Americans’ reliance on loan forgiveness programs to pay off student loans is soaring, according to a major U.S. think tank.
Data from the Department of Education, tracked by the non-partisan New America Foundation (NAF), indicates that the number of Americans participating in one of two alternative loan-repayment plans has more than doubled in the past year, with growth showing no signs of stopping.
Income-Based Repayment (IBR) and Pay As You Earn (PAYE) are the two existing programs available to Americans who have taken out government-backed student loans.
IBR is the older of the two, created for individuals who began taking out student loans prior to 2007, and caps loan payments at 15 percent of an individual’s discretionary income. After 25 years of payments, any remaining student loan balance is forgiven.
PAYE is more generous, with a maximum payment amount of 10 percent of discretionary income and loan forgiveness typically coming after 20 years. Under either program, individuals can slash the forgiveness period to 10 years if they are in in fields that are considered “public service,” such as working for the government.
Over the past year, participation in the programs has risen from 950,000 participants, or about six percent of all student borrowers, to 1.9 million, about 10.5 percent.
The numbers are equally stark when put in terms of total loan amounts. In the 3rd quarter of 2013, 14.4 percent of the Department of Education’s Direct Loan portfolio was involved in IBR or PAYE. Now, that total has risen to 21.8 percent, representing over $1oo billion.
The numbers do not include millions of additional borrowers who are in full default on their student loans and not currently making payments. In recent years, about 15 percent of borrowers have gone into default within three years of leaving school.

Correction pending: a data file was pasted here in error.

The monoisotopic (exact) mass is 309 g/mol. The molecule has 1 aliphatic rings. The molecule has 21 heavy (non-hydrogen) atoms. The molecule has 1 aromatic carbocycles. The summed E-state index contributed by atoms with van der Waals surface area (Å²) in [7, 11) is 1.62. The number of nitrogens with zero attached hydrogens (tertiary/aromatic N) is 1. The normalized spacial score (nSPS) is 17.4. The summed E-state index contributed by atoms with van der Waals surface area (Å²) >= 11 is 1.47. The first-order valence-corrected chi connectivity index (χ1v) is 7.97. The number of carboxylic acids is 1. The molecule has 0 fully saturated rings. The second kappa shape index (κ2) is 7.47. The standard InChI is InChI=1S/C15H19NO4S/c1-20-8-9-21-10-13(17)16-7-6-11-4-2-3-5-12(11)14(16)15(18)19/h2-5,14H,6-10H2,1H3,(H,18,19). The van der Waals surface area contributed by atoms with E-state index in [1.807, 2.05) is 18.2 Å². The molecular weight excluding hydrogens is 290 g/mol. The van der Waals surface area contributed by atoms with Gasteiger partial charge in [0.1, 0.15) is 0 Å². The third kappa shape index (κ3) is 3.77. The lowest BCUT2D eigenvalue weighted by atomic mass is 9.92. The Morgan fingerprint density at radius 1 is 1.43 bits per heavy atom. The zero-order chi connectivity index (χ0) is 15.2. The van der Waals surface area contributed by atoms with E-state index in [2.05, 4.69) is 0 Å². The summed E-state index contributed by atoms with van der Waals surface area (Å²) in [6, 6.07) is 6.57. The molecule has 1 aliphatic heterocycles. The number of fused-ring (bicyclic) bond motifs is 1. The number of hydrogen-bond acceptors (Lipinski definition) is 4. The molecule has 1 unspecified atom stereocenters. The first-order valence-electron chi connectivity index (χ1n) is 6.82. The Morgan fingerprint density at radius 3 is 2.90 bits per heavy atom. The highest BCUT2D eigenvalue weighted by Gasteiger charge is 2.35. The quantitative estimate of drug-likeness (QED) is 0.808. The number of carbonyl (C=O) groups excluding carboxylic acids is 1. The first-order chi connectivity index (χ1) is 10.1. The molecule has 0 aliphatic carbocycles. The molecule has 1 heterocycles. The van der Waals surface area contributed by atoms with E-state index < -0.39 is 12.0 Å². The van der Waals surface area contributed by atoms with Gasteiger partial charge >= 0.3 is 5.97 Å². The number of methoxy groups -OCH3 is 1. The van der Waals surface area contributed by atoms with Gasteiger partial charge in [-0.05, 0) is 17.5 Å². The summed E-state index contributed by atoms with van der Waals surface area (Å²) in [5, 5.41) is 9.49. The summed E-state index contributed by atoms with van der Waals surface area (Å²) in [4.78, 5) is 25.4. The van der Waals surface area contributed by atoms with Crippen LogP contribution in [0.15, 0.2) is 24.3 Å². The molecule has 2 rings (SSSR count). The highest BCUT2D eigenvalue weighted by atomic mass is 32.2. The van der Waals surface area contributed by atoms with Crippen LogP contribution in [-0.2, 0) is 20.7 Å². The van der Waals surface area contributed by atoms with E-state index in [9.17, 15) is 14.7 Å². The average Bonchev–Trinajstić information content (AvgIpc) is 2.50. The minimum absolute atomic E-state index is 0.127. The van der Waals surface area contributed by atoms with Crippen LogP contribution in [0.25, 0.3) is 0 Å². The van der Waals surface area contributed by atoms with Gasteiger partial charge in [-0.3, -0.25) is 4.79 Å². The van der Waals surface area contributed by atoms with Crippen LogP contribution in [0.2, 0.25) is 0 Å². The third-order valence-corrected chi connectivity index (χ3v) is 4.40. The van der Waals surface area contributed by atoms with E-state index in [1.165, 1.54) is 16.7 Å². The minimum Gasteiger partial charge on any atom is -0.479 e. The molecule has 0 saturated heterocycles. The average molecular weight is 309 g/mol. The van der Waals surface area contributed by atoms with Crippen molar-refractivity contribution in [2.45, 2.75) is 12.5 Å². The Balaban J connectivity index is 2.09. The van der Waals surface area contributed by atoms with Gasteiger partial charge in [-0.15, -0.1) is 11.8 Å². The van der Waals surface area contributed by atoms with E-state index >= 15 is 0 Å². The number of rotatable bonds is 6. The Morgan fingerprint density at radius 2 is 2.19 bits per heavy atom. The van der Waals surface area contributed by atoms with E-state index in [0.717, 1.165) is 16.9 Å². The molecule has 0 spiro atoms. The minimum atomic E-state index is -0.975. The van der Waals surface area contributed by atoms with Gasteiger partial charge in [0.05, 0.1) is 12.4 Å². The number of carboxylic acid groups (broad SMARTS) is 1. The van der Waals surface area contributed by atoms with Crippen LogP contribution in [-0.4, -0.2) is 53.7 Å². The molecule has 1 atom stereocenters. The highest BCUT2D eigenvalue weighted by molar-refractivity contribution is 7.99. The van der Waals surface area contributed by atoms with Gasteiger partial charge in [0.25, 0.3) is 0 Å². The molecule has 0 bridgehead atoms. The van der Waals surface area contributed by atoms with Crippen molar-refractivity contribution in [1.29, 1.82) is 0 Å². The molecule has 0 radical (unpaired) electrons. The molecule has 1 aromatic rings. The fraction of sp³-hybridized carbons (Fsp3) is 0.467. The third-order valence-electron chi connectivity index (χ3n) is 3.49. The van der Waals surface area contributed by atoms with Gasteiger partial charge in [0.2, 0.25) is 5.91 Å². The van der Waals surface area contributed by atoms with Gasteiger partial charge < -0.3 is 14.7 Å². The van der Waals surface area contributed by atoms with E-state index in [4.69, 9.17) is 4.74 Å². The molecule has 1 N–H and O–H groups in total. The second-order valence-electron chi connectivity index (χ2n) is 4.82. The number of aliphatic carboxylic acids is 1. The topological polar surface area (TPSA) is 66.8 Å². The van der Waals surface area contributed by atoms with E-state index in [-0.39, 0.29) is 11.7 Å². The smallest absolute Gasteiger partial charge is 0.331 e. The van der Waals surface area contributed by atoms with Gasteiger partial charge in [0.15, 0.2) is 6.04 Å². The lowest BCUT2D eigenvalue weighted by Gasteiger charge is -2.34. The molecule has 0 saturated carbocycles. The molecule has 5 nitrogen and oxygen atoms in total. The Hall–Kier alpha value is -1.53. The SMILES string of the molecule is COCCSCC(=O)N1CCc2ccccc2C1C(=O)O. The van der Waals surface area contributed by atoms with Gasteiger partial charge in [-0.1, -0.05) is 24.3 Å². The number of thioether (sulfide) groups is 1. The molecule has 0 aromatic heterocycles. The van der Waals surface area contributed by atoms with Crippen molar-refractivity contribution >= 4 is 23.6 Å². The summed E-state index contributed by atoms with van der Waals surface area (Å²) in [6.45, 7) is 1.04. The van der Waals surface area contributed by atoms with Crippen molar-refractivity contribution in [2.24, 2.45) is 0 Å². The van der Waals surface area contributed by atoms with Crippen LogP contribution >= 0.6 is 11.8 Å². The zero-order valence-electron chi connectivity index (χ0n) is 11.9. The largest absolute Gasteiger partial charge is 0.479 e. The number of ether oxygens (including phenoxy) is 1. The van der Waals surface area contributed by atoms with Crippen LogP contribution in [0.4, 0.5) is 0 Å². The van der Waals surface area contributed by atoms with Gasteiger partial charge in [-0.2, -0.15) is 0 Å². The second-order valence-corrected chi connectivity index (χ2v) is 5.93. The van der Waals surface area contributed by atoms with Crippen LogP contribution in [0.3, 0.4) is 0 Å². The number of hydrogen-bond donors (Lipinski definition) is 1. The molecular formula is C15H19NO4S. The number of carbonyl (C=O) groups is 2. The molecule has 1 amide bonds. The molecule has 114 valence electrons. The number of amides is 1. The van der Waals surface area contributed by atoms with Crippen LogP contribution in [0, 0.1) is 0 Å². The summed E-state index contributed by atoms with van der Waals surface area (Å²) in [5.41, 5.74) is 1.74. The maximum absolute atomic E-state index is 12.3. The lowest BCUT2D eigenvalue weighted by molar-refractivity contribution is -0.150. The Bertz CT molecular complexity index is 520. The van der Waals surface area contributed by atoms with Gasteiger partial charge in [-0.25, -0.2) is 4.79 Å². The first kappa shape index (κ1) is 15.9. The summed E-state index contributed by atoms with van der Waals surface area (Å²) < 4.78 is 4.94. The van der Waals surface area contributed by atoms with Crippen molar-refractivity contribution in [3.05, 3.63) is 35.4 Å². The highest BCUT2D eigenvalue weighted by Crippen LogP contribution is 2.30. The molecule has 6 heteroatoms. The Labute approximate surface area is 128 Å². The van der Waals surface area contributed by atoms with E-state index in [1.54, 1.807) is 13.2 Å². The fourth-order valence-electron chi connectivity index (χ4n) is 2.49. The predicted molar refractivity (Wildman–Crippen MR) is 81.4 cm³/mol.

The rising numbers of participants in income-based repayment plans, which show no indications of slowing down, reflect rising college tuition rates that are well outpacing the growth in jobs capable of paying off high loan amounts. They also reflect a concerted push by the Obama administration, which has attempted to raise awareness of alternative payment methods in order to ease the burden of loans on younger Americans.
NAF used the data to warn that IBR and PAYE could be turning into a windfall for high earners. Tuition costs, and by extension loan amounts, have risen so high in fields like law and medicine that it is possible for graduates to be earning six-figure incomes and still qualify for loan forgiveness plans.
Such forgiveness could, down the road, cost the government billions of dollars when loan figures potentially exceeding $200,000 begin to be forgiven.
A recent bill, proposed by Florida Republican Sen. Marco Rubio and Virginia Democratic Sen. Mark Warner, would automatically enroll all student borrowers in income-based repayment plans similar to IBR and PAYE, but would seek to discourage students from taking on overly large loan amounts by capping 20-year loan forgiveness at $57,500, with borrowers having to wait an additional decade (for a total of 30 years) to have any remaining loans forgiven.
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